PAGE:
How to support your Pasifika employees in NZ workplaces - Learn about cultural understanding, mentorship programs, family-centric work policies, and more.
Published 27 June 2023 | 2 min read
The workplace can lead to better opportunities, deeper relationships, and valuable mentorship for young professionals.
Having two young sons who are beginning their journey in the workforce, I’ve been thinking lately about the best ways for young people to make an impression and secure themselves the best possible vocational future.
My personal experience in the workforce was as far from optimal as possible. After leaving high school, I undertook an electrical apprenticeship. If I wasn’t the worst electrician to come through Dave Billington Electrical Contracting, I wasn’t far off it. While I could do the job (albeit with very little joy) my real failing was in not learning how to get along with workmates and thus failing in the “hearts and minds” test.
I’ve been thinking about the best way for young people, in this dynamic and turbulent time, to approach their vocational endeavours. In particular, I’ve been considering the impacts of the huge uptake in work-from-home that has been an ongoing side effect of the Covid pandemic. While there is much to be said for the flexibility it brings, the ability to wear pyjamas (or less) all day, and the reduced carbon footprint of all those commuters, there’s a flipside in my view.
I'm well aware that the arm-waving tech futurists among us will tell me there is no need for physical presence in the workplace any more. They will gush about working in the metaverse and the fact that augmented reality and virtual reality virtual locations do a fantastic job of providing all the benefits of a physical workplace with none of the negative impacts.
At the risk of sounding like an angry old man, stuck in a dominant paradigm and unable to see the freight train of change bearing down on me, I say bunkum to that techno-optimism and PT Barnumesque snake oil selling. I'm a huge user of Zoom, Slack and other virtual meeting, collaboration and communication platforms, but I’m also utterly aware that face-to-face contact, collaboration and communication are, in some contexts and situations, irreplaceable.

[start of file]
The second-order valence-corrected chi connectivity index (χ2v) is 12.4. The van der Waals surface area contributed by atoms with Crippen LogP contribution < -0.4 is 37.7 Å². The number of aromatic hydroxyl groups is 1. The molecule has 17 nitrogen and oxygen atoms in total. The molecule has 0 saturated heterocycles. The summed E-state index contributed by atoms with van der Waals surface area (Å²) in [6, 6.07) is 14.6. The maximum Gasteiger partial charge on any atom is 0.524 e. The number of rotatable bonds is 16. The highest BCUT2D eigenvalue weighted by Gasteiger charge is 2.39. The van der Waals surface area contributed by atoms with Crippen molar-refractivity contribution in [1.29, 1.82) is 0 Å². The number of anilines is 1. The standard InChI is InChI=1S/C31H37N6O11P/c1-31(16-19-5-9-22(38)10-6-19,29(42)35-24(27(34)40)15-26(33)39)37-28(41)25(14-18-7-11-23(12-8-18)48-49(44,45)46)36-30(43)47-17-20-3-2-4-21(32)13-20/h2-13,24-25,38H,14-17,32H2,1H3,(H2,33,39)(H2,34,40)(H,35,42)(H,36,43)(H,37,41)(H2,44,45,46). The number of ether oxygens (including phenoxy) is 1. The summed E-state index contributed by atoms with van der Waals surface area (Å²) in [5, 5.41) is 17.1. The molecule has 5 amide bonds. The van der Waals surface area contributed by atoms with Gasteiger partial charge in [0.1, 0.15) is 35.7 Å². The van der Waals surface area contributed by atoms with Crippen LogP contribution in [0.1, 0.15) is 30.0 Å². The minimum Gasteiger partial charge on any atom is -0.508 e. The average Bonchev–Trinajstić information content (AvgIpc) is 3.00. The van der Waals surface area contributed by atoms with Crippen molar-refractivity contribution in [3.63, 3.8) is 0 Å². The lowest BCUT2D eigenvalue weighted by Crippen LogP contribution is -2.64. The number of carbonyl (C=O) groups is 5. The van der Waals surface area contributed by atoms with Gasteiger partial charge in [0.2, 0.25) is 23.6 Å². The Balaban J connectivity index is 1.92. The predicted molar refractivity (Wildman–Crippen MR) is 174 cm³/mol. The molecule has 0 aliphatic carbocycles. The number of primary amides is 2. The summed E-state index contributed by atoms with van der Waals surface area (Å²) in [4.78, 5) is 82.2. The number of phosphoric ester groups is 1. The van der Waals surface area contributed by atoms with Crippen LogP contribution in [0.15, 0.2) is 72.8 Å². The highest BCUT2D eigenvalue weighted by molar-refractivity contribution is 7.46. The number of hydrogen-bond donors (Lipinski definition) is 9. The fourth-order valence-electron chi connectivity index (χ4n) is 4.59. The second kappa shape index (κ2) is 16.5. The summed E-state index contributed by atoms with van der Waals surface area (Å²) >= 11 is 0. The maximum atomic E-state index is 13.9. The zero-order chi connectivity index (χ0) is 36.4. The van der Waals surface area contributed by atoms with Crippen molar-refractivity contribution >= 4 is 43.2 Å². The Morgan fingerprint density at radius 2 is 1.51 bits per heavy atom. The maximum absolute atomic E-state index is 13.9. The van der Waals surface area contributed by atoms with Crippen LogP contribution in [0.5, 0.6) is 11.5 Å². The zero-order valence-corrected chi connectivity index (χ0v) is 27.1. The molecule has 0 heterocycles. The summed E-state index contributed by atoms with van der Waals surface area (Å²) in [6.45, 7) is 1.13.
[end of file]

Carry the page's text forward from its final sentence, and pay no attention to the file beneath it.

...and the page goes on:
I realise this view goes against the utopian ideals being sold (via subscription to their thinkfluencer podcasts and other offerings) by those futurist hustlers. I also note it is an opinion at odds with one of the more revered management thinkers from the last century, Peter Drucker.
When commenting on the future of office work, he likened office buildings to a modern-day version of the Pyramids: something people will come and gaze upon, but with no real purpose.
And there is much to justify Drucker’s viewpoint. Commuting to work takes time, comes with an environmental footprint and is a not-insignificant drag on company profits with all that high-priced office real estate. For organisations, doing away with great swatches of their office expenses and essentially outsourcing physical space to their employees is highly attractive - that extra cash accrues directly to their shareholders.
But what of the workers, in particular those just beginning their journey on the corporate ladder? What are the impacts on those individuals of working entirely from home? And what does that mean for their own career prospects? What is the key to getting ahead in the workplace?
It seems to me proximity is the key. It's also a perspective espoused by a modern-day version of Peter Drucker, Professor Scott Galloway. He has mastered modern social media to gain a following for his Prof G podcast. And while it’s more infotainment than deep analysis, he raises some useful points.
Galloway, like myself, recognises that the best way for young people to get noticed in the workplace is to be close to those who make the decisions on who soars and who merely glides. While it might be considered unfair, the reality is that if a manager has two equal candidates for a promotion, it is highly likely the one chosen is the one who has built a deeper relationship within the workplace. Yes, it raises questions about equity, access and institutionalised bias, but it's also the reality.
As we get older, we have the luxury of established networks we can leverage. We have already codified the patterns of behaviour and, to strike an analogy, are rolling down a railway whose tracks are already well laid. For young people that isn’t the case. They need the guidance of others, the wisdom of mentors and the deeper relationships that come from spending real time with others. And that is something largely predicated on proximity.
As Galloway says (to howls of protest from those who claim his view is no longer relevant): if you’re young and single, get into the office. It’s where you'll most likely get the promotion, build work (and potentially personal) relationships and gain the mentorship that will stand you in good stead for your career.
Click here to read the article by Stuff NZ